Yeah. Yeah. For sure. So, that's what I was really trying to speak to in the first two ideals. The first one is locality and simplicity. And this is really what I learned from Rich Hickey, who is the creator of the Clojure programming language. And so the locality and simplicity, I'd love to simplify it down to the lunch factor. When you want to get something done, how many people do you need to take out the lunch?

Daniel (17:34):

Oh, interesting.

Gene (17:36):

Is it the Amazonian ideal of the two pizza team? Where they can independently do what the customer needs without any external dependencies. Because of the partitioning between domains, right. And architectures that allow small teams to independently build test and deploy value to customers. So that's a lunch factor of two pizzas versus in most architectures it's like 40 teams, right?

Daniel (17:58):


Gene (17:59):

You got to buy pizzas for the entire building to deploy. And so that is really says to what degree can we build and test and deploy our components in isolation? Can we write the features we need without having to use integrated test environments and so forth? So for sure, and my own personal experience with that is even these kind of events, sourcing architectures, using Pub/Sub, dramatically increases the simplicity and the composability of components that I think is really kind of at the core of a domain driven design. Where you can actually change small pizza systems independently from everyone else. I've-

Daniel (18:40):

That decoupling.

Gene (18:41):

Exactly. And I think those are the conditions when you can have small lunch factors, build, test things in isolation. That's how you can actually, as a developer, have that feeling of focus, flow and just joy in your work.

Gene (18:56):

And so much of that is inspired by Dr. Csikszentmihalyi who wrote the book Flow: The Psychology of Optimal Experience. And just the best description is, imagine yourself in a time when you're having so much fulfillment and joy out of your work that you lose sense of time and maybe even sense of self. That transcendental experience.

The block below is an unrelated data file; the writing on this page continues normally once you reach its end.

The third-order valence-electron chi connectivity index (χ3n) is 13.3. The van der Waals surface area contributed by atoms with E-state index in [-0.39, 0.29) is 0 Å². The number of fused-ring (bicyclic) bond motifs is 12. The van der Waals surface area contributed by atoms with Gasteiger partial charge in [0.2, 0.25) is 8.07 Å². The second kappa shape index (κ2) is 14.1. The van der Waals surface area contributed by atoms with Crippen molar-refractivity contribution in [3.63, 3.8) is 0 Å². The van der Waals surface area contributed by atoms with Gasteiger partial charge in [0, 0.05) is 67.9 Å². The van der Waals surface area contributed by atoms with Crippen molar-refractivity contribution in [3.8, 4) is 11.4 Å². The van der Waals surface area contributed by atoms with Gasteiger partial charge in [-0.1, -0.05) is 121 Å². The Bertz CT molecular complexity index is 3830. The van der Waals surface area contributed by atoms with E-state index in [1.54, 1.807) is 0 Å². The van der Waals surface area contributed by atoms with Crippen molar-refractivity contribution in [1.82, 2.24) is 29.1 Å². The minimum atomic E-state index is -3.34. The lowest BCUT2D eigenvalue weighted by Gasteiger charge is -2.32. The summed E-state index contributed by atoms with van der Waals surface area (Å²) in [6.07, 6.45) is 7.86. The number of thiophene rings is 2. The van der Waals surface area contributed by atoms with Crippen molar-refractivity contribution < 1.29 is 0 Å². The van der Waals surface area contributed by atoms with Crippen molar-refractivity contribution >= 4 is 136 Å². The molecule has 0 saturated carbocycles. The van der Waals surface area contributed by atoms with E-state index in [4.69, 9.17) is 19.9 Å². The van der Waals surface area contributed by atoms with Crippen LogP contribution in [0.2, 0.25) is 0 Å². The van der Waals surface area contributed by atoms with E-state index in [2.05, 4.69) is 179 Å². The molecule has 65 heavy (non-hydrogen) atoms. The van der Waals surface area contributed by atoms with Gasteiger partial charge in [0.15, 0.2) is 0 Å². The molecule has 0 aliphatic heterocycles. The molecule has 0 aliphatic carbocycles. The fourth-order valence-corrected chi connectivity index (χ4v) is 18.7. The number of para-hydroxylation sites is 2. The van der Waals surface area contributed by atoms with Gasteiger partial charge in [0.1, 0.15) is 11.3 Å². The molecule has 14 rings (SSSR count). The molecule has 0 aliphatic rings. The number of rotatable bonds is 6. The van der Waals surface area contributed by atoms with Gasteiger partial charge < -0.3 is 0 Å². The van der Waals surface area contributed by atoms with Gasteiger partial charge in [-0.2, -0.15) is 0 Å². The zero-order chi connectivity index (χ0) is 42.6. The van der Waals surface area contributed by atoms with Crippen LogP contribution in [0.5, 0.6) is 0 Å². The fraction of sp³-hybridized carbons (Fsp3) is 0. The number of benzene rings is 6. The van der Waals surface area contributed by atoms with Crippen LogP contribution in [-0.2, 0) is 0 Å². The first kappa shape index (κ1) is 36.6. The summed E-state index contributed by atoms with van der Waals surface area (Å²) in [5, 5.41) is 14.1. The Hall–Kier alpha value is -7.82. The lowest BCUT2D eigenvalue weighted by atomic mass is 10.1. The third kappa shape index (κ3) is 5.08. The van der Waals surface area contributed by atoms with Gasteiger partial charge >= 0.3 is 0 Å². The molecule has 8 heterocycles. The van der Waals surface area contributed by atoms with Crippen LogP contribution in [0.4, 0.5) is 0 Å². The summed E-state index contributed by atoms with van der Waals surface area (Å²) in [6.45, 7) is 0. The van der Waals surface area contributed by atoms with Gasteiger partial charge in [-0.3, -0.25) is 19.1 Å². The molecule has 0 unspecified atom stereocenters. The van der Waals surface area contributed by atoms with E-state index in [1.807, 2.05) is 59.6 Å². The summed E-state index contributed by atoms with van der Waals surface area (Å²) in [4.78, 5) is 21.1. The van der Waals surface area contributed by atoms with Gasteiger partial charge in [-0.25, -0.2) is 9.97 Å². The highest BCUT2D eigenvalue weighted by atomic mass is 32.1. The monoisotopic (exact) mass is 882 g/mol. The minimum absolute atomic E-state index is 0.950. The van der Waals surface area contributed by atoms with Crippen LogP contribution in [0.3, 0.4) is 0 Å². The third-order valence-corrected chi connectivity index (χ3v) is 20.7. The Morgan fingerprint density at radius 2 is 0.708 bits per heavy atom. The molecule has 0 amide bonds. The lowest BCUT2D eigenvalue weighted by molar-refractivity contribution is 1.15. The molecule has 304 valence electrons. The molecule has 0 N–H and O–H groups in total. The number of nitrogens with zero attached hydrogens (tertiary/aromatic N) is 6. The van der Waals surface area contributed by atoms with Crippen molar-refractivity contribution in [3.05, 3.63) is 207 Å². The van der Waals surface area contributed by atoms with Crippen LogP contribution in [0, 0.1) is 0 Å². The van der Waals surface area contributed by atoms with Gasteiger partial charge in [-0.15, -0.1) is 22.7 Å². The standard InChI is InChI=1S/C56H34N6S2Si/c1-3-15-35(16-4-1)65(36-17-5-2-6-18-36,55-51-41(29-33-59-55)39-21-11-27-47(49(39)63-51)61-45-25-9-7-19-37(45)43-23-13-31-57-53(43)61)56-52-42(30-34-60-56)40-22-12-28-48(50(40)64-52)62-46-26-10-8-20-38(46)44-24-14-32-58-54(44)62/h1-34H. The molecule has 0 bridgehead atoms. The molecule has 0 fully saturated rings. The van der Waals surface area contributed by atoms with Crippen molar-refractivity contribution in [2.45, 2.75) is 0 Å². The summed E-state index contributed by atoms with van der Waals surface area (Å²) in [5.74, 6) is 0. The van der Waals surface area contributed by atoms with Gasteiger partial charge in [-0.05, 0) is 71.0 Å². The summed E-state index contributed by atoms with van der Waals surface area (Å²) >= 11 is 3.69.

Gene (19:14):

So you can't do that if you have a horrible architecture that you can't do anything without calling 40 different meetings and getting all of them to say yes. So, yes, all of that... Architecture and microservices are a part of that, but Holy cow. If it means that you now have, in the case of Netflix, 1800 different services.

Daniel (19:34):

A lot.

Gene (19:35):

It is a lot. And that without the right greatness and architecture and tooling around all that, that's a pretty horrible experience if everyone has to know Kubernetes.

Daniel (19:43):

Agreed. Yes. Yes. Totally makes sense. What's your thoughts, Gene... Over the years we've had DevOps, we've had a lot of other things popping up, like site reliability engineering, coined by the Google folks. A couple of fantastic books there. We're interested in GitOps from the Weaveworks team and we've been following them for many years. Loving what they're doing around declarative config and this control loop and so forth. What's your thoughts on all these new practices that have popped up like SRE and all these new implementations of get ops. How do they marry into DevOps, do you think?

Gene (20:16):

Yeah, I can't speak for DevOps in general, but I think they're all very exciting. And to me what they have in common... Well, one of the things they have in common is this notion of how do you take functional expertise, like a SRE and infrastructure and operations and security and QA, and get it out of people's heads and put them into a platform, where anyone using the platform can leverage all the greatness? If you just run it on the platform you inherit the best known understanding of how to solve certain problems safely, securely, reliably without actually having to know it all.

Daniel (20:48):

Yeah. Yeah.

Gene (20:49):

Without having to write a Kubernetes deployment file. By the way, it sounds like I'm trashing Kubernetes. It's amazing. It's an engineering miracle. I use it for my own production code, but wow.